The Major Parts of an Insurance “Channel”

The insurance industry invests a lot of time, money, and other resources into channels: determining the best geography to have them (assuming we are talking about human-intermediated channels), selecting them, advising them, providing resources to them, sending information to them and getting information from them, and at times (although probably not frequently enough), terminating them.

But I’d like to take brief moment and think about “insurance channels” from a different perspective: sort of deconstruct a channel’s part, if you will.

Deconstructing the three major parts of an insurance channel

I think an insurance channel has three major parts:

  1. Paths
  2. Information sources
  3. Advisors

Each of the three major parts are undergoing changes in our social media-amplified, customer-driven, mobile-enabled, digital marketspace. (Quite a large mouthful…)

Paths

A path can take many forms:

  • Face-to-face meetings
  • Telephone (i.e. feature phone)
  • Postal mail
  • Fax
  • Email
  • Web
  • Portal (insurer or intermediary firm portal)
  • IM/SMS
  • Smartphone or other IP-enabled mobile device
  • Embedded real-time video connections in a mobile device
  • Apps for a smartphone, tablet, phablet, or computer

Some of these paths will eventually disappear or no longer be used even if the path still exists. (How much longer will fax still be used by retail or enterprise insurance clients?) And some insurance clients will prefer one or more paths over other paths just as a matter of convenience and inertia to change.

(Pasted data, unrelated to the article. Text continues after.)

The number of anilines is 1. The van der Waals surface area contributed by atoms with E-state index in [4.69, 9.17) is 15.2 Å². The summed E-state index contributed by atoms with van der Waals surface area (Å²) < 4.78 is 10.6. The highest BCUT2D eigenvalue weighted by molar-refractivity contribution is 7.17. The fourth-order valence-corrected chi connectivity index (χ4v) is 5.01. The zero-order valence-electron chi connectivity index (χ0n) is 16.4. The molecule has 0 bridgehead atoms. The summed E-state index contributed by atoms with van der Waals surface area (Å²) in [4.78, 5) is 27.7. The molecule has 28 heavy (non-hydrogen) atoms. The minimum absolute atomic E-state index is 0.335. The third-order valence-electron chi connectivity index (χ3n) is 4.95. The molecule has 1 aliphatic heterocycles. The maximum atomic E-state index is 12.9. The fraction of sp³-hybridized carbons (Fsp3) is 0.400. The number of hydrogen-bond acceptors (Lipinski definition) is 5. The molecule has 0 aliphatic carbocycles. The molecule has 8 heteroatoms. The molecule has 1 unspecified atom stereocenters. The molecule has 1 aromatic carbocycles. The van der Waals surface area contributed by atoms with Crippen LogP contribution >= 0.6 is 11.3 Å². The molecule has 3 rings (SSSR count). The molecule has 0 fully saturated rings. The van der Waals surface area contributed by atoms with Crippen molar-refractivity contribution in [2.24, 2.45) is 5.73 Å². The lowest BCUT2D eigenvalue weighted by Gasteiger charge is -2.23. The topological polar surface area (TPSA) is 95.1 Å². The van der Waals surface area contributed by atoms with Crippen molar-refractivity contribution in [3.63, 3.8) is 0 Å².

Information Sources

The number of information sources continues to expand. Family and friends as well as insurance third sources (i.e. Best’s) are still there for prospective insurance customers to get answers to their questions. But so are the “newer” online sources such as:

  • Search engines
  • Social media communities
  • Blogs
  • Rating sources (Yelp and their ilk)

Advisors

Finally we come to what most people think are the “insurance channels.”

It is not relevant if an advisor is sitting in an office; comes to your home, office, or a coffee shop; is talking to you on the phone; is interacting with you on a click-to-chat session; or is at the end of an email. If that advisor is selling you insurance, she / he must be continually trained to be licensed to sell each specific line of insurance in a specific jurisdiction.

Quick Summary

Why deconstruct an “insurance channel” in this or a similar manner? Because insurers, and insurance agents/brokers, have to realize quite quickly that each major part of the channel – paths, information sources, advisors – is and will continue to be transformed by customer expectations, current and emerging technology, and competitive dynamics.

Insurers and/or their agents/brokers who continue to plan to conduct business in a F2F world using postal mail or fax will be placing themselves at a competitive disadvantage.

Or am I wrong?